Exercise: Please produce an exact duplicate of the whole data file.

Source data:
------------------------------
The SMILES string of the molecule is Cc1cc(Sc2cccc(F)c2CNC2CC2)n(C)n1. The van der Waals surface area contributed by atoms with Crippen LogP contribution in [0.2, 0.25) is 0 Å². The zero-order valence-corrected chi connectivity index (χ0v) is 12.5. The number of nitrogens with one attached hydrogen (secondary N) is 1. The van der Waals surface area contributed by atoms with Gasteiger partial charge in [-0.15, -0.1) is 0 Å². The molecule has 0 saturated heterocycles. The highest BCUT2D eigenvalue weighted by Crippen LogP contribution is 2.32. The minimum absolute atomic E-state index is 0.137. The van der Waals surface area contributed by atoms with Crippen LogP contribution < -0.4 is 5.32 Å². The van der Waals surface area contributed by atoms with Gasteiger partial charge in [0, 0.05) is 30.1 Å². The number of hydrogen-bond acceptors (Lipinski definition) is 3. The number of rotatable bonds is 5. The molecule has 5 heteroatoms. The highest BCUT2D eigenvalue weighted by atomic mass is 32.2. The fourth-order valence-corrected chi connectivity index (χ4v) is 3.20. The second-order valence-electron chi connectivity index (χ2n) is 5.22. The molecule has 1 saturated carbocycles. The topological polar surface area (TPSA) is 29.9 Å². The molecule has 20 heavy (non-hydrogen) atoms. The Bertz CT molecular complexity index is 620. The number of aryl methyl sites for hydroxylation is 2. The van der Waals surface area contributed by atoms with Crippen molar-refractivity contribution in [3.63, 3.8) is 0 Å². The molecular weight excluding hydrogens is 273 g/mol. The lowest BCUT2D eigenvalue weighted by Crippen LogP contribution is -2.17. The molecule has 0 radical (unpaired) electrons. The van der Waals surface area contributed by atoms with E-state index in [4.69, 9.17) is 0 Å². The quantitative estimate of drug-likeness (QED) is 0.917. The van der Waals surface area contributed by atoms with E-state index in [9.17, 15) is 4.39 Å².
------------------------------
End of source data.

The SMILES string of the molecule is Cc1cc(Sc2cccc(F)c2CNC2CC2)n(C)n1. The van der Waals surface area contributed by atoms with Crippen LogP contribution in [0.2, 0.25) is 0 Å². The zero-order valence-corrected chi connectivity index (χ0v) is 12.5. The number of nitrogens with one attached hydrogen (secondary N) is 1. The van der Waals surface area contributed by atoms with Gasteiger partial charge in [-0.15, -0.1) is 0 Å². The molecule has 0 saturated heterocycles. The highest BCUT2D eigenvalue weighted by Crippen LogP contribution is 2.32. The minimum absolute atomic E-state index is 0.137. The van der Waals surface area contributed by atoms with Crippen LogP contribution < -0.4 is 5.32 Å². The van der Waals surface area contributed by atoms with Gasteiger partial charge in [0, 0.05) is 30.1 Å². The number of hydrogen-bond acceptors (Lipinski definition) is 3. The number of rotatable bonds is 5. The molecule has 5 heteroatoms. The highest BCUT2D eigenvalue weighted by atomic mass is 32.2. The fourth-order valence-corrected chi connectivity index (χ4v) is 3.20. The second-order valence-electron chi connectivity index (χ2n) is 5.22. The molecule has 1 saturated carbocycles. The topological polar surface area (TPSA) is 29.9 Å². The molecule has 20 heavy (non-hydrogen) atoms. The Bertz CT molecular complexity index is 620. The number of aryl methyl sites for hydroxylation is 2. The van der Waals surface area contributed by atoms with Crippen molar-refractivity contribution in [3.63, 3.8) is 0 Å². The molecular weight excluding hydrogens is 273 g/mol. The lowest BCUT2D eigenvalue weighted by Crippen LogP contribution is -2.17. The molecule has 0 radical (unpaired) electrons. The van der Waals surface area contributed by atoms with E-state index in [4.69, 9.17) is 0 Å². The quantitative estimate of drug-likeness (QED) is 0.917. The van der Waals surface area contributed by atoms with E-state index in [9.17, 15) is 4.39 Å².